Known by many names since opening in 1908, Felix Haas Hall has a long and storied history.
Originally known as Memorial Gymnasium, the building was built as a memorial to the football players, students and alumni who died in the famous 1903 Purdue train wreck. The football team was traveling south to face Indiana University on Oct. 31 when the train collided with a coal train in Indianapolis, killing 17 people, 11 of whom were football players. W.J. Jones of the U.S. Agricultural Experimental Station at Purdue suggested that a gymnasium be built as a memorial to those who lost their lives. The building has 11 steps, a landing and six more steps representing those who perished.
In 1985, the building was remodeled to accommodate the Department of Computer Science. Renovations included faculty and graduate student offices, laboratories for undergraduate and graduate students and research laboratories
In 2006, Lawson Computer Science Building was completed, prompting the renaming of the Computer Science Building. The building was renamed for Felix Haas, former dean of the School of Science from 1962 to 1974 and university provost from 1974 to 1986. Haas was head of the Division of Mathematical Sciences until being appointed the first dean of the School of Science. Haas was also instrumental in the development of the Department of Computer Science at Purdue. After his retirement from the position of provost, he continued at Purdue as a professor emeritus, teaching classes without pay from 1991 to 2002 to relieve female instructors with young children of heavy teaching loads.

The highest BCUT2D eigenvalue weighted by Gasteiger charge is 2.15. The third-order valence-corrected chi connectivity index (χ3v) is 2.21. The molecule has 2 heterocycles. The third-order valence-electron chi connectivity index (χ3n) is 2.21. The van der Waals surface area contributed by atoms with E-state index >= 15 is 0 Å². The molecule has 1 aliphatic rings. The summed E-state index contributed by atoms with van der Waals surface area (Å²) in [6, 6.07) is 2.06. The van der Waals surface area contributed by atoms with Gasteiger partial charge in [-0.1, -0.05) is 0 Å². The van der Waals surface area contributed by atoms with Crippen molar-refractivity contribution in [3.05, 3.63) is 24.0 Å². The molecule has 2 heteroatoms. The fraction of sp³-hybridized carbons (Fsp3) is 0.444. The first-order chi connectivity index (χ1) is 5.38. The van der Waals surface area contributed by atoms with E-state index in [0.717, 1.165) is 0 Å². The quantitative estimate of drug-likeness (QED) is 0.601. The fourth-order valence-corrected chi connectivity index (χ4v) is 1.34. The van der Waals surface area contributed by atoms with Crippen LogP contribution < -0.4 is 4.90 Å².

Today, Felix Haas Hall houses faculty offices, classroom space and laboratories for classes in various departments.